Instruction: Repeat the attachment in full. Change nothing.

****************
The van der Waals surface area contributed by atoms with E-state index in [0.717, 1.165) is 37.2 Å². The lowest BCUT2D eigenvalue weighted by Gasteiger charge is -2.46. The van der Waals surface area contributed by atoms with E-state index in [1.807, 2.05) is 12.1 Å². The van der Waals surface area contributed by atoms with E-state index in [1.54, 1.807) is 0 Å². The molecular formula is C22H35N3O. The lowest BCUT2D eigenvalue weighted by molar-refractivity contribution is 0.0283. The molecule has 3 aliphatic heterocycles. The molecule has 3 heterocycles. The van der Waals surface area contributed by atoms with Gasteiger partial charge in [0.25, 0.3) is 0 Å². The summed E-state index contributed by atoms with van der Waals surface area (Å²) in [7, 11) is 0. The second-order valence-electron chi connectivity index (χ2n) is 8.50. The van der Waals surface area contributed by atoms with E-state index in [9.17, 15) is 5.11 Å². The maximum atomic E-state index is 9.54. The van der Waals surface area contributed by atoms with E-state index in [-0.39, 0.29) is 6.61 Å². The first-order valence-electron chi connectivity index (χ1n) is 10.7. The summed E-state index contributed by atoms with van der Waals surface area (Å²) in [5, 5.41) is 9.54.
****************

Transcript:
The van der Waals surface area contributed by atoms with E-state index in [0.717, 1.165) is 37.2 Å². The lowest BCUT2D eigenvalue weighted by Gasteiger charge is -2.46. The van der Waals surface area contributed by atoms with E-state index in [1.807, 2.05) is 12.1 Å². The van der Waals surface area contributed by atoms with E-state index in [1.54, 1.807) is 0 Å². The molecular formula is C22H35N3O. The lowest BCUT2D eigenvalue weighted by molar-refractivity contribution is 0.0283. The molecule has 3 aliphatic heterocycles. The molecule has 3 heterocycles. The van der Waals surface area contributed by atoms with Gasteiger partial charge in [0.25, 0.3) is 0 Å². The summed E-state index contributed by atoms with van der Waals surface area (Å²) in [7, 11) is 0. The second-order valence-electron chi connectivity index (χ2n) is 8.50. The van der Waals surface area contributed by atoms with E-state index in [9.17, 15) is 5.11 Å². The maximum atomic E-state index is 9.54. The van der Waals surface area contributed by atoms with E-state index in [-0.39, 0.29) is 6.61 Å². The first-order valence-electron chi connectivity index (χ1n) is 10.7. The summed E-state index contributed by atoms with van der Waals surface area (Å²) in [5, 5.41) is 9.54.